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Tucker Carlson

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It should go without saying that the right-wing media’s incendiary response to President Joe Biden’s speech last week — on the looming threat to American democracy posed by “MAGA Republicans” who seek to subvert the results of elections — was deeply hypocritical. Right-wing demagogues buy summer homes with the proceeds of their rage against the left, and they supported former President Donald Trump as he attacked wide swathes of the population and triggered an insurrection. But now they are pretending to be deeply disturbed by Biden’s remarks, which they falsely claim were directed at every Republican voter.

It would take more time than I’m willing to spend to detail every instance of hypocrisy in the right-wing responses to Biden’s speech at Independence Hall. But here’s a telling example involving Tucker Carlson, the Fox News prime-time host who stands above all others as the face of that network.

While other networks were carrying Biden’s speech on Thursday, Carlson lashed out at him, then mischaracterized the remarks to his viewers as the president claiming “anyone who disagrees with him is a threat to the country.” Based on that false characterization, Carlson termed Biden’s remarks “very dangerous,” “totally immoral,” and “truly nuts and threatening to the future of the United States.”

Carlson was still using his fabricated version of Biden’s comments to frighten and anger his viewers five nights later. On Tuesday, he lashed out at cable news commentators who had praised the speech.

“It’s amazing how Soviet the whole thing is. Joe Biden calls for political purges and law enforcement crackdowns on his political opponents, and state media cheer him on,” Carlson said, simply making up topics that weren’t in the speech and getting mad about them.

He then complained that a speech about threats to American democracy focused on Trump and his closest allies rather than China or fentanyl, adding, “Like the obedient little servants they are, our media cheer him on. You have to wonder about their views on authoritarianism — obviously they’re for it.”

Carlson went on to describe the historian Jon Meacham, who reportedly “help[ed] with the framing” of the speech, as “our propagandist-in-chief.”

Speaking of authoritarianism, presidential calls for law enforcement crackdowns, and propaganda, Carlson’s monologues were reportedly the inspiration for then-President Trump’s remarks at his rally in front of Mount Rushmore on the eve of Independence Day, 2020.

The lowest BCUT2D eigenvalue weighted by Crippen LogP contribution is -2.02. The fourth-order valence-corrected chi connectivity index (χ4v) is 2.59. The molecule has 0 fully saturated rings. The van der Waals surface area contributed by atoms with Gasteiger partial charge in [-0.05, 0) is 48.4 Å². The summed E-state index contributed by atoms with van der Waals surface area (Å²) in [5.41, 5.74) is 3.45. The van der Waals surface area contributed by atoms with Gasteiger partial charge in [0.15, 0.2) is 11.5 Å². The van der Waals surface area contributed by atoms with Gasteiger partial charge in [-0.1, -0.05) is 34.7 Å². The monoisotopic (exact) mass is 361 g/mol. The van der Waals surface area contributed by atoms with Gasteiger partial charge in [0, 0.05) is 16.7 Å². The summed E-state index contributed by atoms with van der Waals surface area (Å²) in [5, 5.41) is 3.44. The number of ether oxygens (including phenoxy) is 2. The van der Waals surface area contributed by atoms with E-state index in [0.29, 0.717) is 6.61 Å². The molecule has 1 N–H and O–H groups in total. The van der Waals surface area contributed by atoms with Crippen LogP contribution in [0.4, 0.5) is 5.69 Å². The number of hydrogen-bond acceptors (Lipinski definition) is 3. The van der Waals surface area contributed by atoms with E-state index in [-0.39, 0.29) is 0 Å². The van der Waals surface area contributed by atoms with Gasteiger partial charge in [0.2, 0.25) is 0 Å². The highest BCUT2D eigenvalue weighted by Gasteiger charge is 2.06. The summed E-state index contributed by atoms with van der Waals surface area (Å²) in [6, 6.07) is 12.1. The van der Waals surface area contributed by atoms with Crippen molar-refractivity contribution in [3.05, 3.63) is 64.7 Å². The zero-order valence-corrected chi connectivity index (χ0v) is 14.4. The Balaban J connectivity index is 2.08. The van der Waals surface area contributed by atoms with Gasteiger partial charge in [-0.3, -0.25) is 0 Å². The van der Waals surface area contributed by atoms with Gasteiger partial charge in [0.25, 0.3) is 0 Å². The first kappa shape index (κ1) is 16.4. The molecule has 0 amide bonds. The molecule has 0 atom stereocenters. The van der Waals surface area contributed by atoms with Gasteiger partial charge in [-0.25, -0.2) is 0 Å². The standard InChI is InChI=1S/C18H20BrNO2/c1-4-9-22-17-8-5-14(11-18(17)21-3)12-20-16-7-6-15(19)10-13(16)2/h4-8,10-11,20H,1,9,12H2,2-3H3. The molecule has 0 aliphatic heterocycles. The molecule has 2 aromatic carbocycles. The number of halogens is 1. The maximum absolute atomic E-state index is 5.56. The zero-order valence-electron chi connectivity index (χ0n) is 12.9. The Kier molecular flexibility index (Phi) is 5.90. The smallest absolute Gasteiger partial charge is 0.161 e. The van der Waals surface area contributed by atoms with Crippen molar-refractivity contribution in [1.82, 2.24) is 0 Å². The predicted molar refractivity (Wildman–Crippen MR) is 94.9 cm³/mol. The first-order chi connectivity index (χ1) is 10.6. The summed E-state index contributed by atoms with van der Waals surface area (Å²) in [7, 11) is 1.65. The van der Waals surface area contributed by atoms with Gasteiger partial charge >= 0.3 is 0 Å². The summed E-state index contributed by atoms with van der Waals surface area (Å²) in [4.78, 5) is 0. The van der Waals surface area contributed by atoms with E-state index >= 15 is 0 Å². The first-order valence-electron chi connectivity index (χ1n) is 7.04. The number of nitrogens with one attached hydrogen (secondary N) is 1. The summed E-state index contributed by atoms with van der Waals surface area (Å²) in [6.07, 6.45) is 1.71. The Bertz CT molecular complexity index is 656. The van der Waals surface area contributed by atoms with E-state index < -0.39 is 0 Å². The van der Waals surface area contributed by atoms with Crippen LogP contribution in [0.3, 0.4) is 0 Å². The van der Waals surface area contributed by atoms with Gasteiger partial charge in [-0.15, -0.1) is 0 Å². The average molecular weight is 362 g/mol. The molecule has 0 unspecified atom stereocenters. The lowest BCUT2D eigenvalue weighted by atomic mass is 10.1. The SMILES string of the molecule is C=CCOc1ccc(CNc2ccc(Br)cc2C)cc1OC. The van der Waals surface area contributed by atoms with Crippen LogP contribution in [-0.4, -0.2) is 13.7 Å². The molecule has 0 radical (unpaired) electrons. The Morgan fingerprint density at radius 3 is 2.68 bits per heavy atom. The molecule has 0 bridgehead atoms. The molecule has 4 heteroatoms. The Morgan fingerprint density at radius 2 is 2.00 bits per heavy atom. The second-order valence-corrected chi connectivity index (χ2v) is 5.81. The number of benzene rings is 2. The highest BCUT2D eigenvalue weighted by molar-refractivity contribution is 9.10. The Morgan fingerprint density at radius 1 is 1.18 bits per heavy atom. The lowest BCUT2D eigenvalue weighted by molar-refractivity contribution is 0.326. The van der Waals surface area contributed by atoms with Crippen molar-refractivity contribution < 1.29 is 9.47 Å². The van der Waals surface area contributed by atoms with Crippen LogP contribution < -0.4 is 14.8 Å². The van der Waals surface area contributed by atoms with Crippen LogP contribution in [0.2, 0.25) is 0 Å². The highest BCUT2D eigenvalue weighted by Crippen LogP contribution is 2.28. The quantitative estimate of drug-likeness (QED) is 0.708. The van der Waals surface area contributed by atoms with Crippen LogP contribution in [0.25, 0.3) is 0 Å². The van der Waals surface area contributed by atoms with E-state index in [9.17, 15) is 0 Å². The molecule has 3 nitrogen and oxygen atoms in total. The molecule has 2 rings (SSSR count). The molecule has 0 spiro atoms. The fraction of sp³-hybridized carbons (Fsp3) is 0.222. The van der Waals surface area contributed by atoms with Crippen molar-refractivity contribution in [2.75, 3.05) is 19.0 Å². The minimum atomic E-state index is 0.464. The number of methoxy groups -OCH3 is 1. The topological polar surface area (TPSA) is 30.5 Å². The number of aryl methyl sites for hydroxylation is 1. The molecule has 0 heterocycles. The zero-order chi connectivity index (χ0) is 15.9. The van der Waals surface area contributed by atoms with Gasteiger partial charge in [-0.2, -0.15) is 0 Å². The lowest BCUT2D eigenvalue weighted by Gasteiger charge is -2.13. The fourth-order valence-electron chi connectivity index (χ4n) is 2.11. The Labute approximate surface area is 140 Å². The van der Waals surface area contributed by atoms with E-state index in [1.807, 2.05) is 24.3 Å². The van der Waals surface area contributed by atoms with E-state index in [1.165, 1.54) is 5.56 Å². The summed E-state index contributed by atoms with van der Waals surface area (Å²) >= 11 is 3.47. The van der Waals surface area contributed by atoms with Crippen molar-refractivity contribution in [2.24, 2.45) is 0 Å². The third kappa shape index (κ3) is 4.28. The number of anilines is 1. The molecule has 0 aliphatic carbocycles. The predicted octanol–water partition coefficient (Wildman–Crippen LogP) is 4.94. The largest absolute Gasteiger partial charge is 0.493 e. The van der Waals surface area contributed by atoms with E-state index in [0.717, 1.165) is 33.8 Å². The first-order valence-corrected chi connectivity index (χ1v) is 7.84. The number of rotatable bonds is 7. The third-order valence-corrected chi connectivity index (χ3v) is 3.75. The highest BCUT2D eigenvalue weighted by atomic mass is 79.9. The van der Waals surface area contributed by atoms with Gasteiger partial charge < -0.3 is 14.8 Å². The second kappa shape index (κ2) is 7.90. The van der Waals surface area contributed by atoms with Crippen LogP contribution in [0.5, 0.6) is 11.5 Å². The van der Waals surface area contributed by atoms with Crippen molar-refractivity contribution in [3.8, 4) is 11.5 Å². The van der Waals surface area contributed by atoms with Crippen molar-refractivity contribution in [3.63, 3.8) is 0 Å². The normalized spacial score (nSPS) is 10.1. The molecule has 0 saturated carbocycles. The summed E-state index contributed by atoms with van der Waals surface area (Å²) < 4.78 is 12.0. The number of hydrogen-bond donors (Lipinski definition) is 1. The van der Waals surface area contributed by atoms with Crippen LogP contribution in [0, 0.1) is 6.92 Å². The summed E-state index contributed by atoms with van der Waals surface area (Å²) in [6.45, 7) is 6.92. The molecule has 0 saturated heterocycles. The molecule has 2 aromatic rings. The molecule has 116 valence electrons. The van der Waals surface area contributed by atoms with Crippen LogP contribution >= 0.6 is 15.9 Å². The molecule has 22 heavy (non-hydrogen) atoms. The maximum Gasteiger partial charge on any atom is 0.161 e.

“Our nation is witnessing a merciless campaign to wipe out our history, defame our heroes, erase our values, and indoctrinate our children,” Trump claimed during the speech. He denounced “angry mobs [that] are trying to tear down statues of our founders, deface our most sacred memorials, and unleash a wave of violent crime in our cities” in order to take away “our country, and all of its values, history, and culture.”

“In our schools, our newsrooms, even our corporate boardrooms, there is a new far-left fascism that demands absolute allegiance,” Trump warned. “Make no mistake: This left-wing cultural revolution is designed to overthrow the American Revolution.”

He told the cheering crowd that he was “deploying federal law enforcement to protect our monuments, arrest the rioters, and prosecute offenders to the fullest extent of the law.”

Some commentators pointed out the authoritarian content of Trump’s remarks. “Trump’s own sense of emergency and claims of an imminent threat to the nation—as he narrowly conceives of it—represent the closest he has ever come to a fascist form of argumentation,” the historian of fascism Federico Finchelstein wrote in Foreign Policy. “Contrary to what he proclaimed at Mount Rushmore, it is Trump who is constantly undermining democracy and inclusion—and his nativist populism is anchored in the fascist past.”

But not Carlson. The Fox host described it as “the single best speech Donald Trump has ever given.”

“It was a roadmap for his reelection message, but more than that, it was a roadmap for the country itself,” he continued. “Equality, decency, pride in our nation — those were the themes.”

Reprinted with permission from Media Matters.

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Danziger Draws

Jeff Danziger lives in New York City. He is represented by CWS Syndicate and the Washington Post Writers Group. He is the recipient of the Herblock Prize and the Thomas Nast (Landau) Prize. He served in the US Army in Vietnam and was awarded the Bronze Star and the Air Medal. He has published eleven books of cartoons, a novel and a memoir. Visit him at DanzigerCartoons.

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